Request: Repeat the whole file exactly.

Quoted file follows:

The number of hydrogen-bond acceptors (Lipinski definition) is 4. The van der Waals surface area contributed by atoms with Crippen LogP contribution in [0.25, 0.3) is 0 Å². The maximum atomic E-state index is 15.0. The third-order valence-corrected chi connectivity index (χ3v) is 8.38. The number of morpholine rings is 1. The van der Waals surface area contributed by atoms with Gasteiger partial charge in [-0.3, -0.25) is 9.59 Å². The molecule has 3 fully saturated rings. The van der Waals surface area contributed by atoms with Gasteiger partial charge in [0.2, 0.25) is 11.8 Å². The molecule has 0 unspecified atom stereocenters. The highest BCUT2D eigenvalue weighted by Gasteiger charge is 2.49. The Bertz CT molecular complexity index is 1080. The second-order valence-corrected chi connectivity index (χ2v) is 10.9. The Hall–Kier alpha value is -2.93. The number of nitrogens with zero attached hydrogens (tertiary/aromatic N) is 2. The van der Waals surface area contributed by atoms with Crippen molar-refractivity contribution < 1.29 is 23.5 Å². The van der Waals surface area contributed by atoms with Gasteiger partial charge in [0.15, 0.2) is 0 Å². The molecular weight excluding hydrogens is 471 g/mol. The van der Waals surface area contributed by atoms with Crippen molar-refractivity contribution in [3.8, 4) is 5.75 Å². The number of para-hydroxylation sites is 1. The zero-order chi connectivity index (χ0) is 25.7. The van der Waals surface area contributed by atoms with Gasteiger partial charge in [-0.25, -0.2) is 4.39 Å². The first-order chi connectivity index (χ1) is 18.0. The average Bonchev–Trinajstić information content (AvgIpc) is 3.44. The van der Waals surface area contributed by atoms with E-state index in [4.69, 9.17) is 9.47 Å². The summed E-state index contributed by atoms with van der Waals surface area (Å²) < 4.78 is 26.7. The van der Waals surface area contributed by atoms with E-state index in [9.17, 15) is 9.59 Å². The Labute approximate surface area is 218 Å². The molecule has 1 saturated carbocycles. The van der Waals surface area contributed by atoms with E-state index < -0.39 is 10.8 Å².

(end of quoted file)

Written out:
The number of hydrogen-bond acceptors (Lipinski definition) is 4. The van der Waals surface area contributed by atoms with Crippen LogP contribution in [0.25, 0.3) is 0 Å². The maximum atomic E-state index is 15.0. The third-order valence-corrected chi connectivity index (χ3v) is 8.38. The number of morpholine rings is 1. The van der Waals surface area contributed by atoms with Gasteiger partial charge in [-0.3, -0.25) is 9.59 Å². The molecule has 3 fully saturated rings. The van der Waals surface area contributed by atoms with Gasteiger partial charge in [0.2, 0.25) is 11.8 Å². The molecule has 0 unspecified atom stereocenters. The highest BCUT2D eigenvalue weighted by Gasteiger charge is 2.49. The Bertz CT molecular complexity index is 1080. The second-order valence-corrected chi connectivity index (χ2v) is 10.9. The Hall–Kier alpha value is -2.93. The number of nitrogens with zero attached hydrogens (tertiary/aromatic N) is 2. The van der Waals surface area contributed by atoms with Crippen molar-refractivity contribution < 1.29 is 23.5 Å². The van der Waals surface area contributed by atoms with Gasteiger partial charge in [0.15, 0.2) is 0 Å². The molecular weight excluding hydrogens is 471 g/mol. The van der Waals surface area contributed by atoms with Crippen molar-refractivity contribution in [3.8, 4) is 5.75 Å². The number of para-hydroxylation sites is 1. The zero-order chi connectivity index (χ0) is 25.7. The van der Waals surface area contributed by atoms with Gasteiger partial charge in [-0.25, -0.2) is 4.39 Å². The first-order chi connectivity index (χ1) is 18.0. The average Bonchev–Trinajstić information content (AvgIpc) is 3.44. The van der Waals surface area contributed by atoms with E-state index in [4.69, 9.17) is 9.47 Å². The summed E-state index contributed by atoms with van der Waals surface area (Å²) < 4.78 is 26.7. The van der Waals surface area contributed by atoms with E-state index in [9.17, 15) is 9.59 Å². The Labute approximate surface area is 218 Å². The molecule has 1 saturated carbocycles. The van der Waals surface area contributed by atoms with E-state index < -0.39 is 10.8 Å².